Report of the Charles Parker Day 2009, National Media Museum, Bradford
in Association with the Centre For Broadcasting History Research,
by Professor Seán Street
Director, The Centre for Broadcasting History Research
The sixth annual Charles Parker Day event was held on Friday 3 April in the splendid setting of the National Media Museum in Bradford. The venue proved to be an ideal one for the varied presentations and screenings, and the NMeM staff handled the logistics with great efficiency and courtesy.
The day began with a fascinating insight into the early development of the Radio Ballads from location to studio by Peter Cox. Taking as his starting point The Song of a Road, the author of Set Into Song – Ewan MacColl, Charles Parker, Peggy Seeger and the Radio Ballads explored the evolution of the production process towards the optimum methodology as exemplified in Singing the Fishing.
Peter’s presentation was followed by Gerry Harrison’s intriguingly titled talk, “The real Guy Pringle”. This was the name that R. D. (Reggie) Smith’s wife, Olivia Manning, gave him when she wrote her Balkan and Levant trilogies. After the war, recruited into the BBC by MacNeice and in spite of his Communism, Reggie enjoyed an almost legendary career as a producer in Features and Drama, working with MacColl, Parker and Donnellan as well as “the knights and dames of the stage”. Gerry is working on a biography of Smith, and his talk certainly whetted the appetite for this!
Paul Long and Mary Irwin turned our attention to Philip Donnellan with a presentation focusing on the insider view of the production, professional culture and politics of BBC radio and TV documentary as provided by Donnellan in his (as yet, unpublished) autobiography We Were the BBC: an alternative view of a producer’s responsibility, 1948-1984. Donnellan was Parker’s colleague, friend and collaborator as well as producing several TV adaptations of the Radio Ballads. Paul followed this with an introduction to Donnellan’s “Omnibus’ film of 1977 Pure Radio which gave a fascinating insight into the personalities of the BBC Radio Features department at its height, including footage of Charles Parker at work on location.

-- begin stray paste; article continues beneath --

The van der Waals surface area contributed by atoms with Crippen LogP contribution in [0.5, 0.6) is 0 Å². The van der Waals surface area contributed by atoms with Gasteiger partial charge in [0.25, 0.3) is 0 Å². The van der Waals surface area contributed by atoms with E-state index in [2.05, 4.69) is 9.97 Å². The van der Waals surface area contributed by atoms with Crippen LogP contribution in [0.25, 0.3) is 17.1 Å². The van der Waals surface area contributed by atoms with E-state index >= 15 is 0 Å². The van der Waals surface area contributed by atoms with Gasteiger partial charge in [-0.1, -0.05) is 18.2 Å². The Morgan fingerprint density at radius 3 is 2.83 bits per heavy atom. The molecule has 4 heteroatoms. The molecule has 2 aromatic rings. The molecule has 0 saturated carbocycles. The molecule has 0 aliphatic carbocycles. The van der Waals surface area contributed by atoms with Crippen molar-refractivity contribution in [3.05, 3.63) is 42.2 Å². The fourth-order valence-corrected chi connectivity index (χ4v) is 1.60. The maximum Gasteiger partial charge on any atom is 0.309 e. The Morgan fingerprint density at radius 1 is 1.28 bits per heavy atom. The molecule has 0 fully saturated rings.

A Tribute: Charles Parker Day has always celebrated the art of the feature maker past, present and to come and this year Simon Elmes, Creative Director, Documentaries and Features, BBC Radio, remembered one of the most gifted practitioners of recent times, Nigel Acheson, who died just before Charles Parker day in 2008.
The day ended with a presentation by Jacqueline Contre of Banner Theatre, in which she explored the subject of Multiculturalism onstage, discussing the process of connecting with audiences through cultural diversity. In doing so she provided evidence of a pleasing continuity between the work of Parker, MacColl and Seeger, and current projects and concerns. Jacqueline is a former performer and administrator with Banner, at present undertaking doctoral research into the work of the Company, at the University of Warwick.
Charles Parker Day was first organized by the Centre for Broadcasting History Research at Bournemouth University and sadly 2009 is the last event with which I will be directly involved. Charles Parker Day 2010 will be hosted by the University of Sunderland, and directed by Andy Cartwright. My own part of this enterprise has been a joy, and I thank everyone who has contributed to the event over past years. I wish Andy and his team great success for the Seventh Charles Parker Day next year.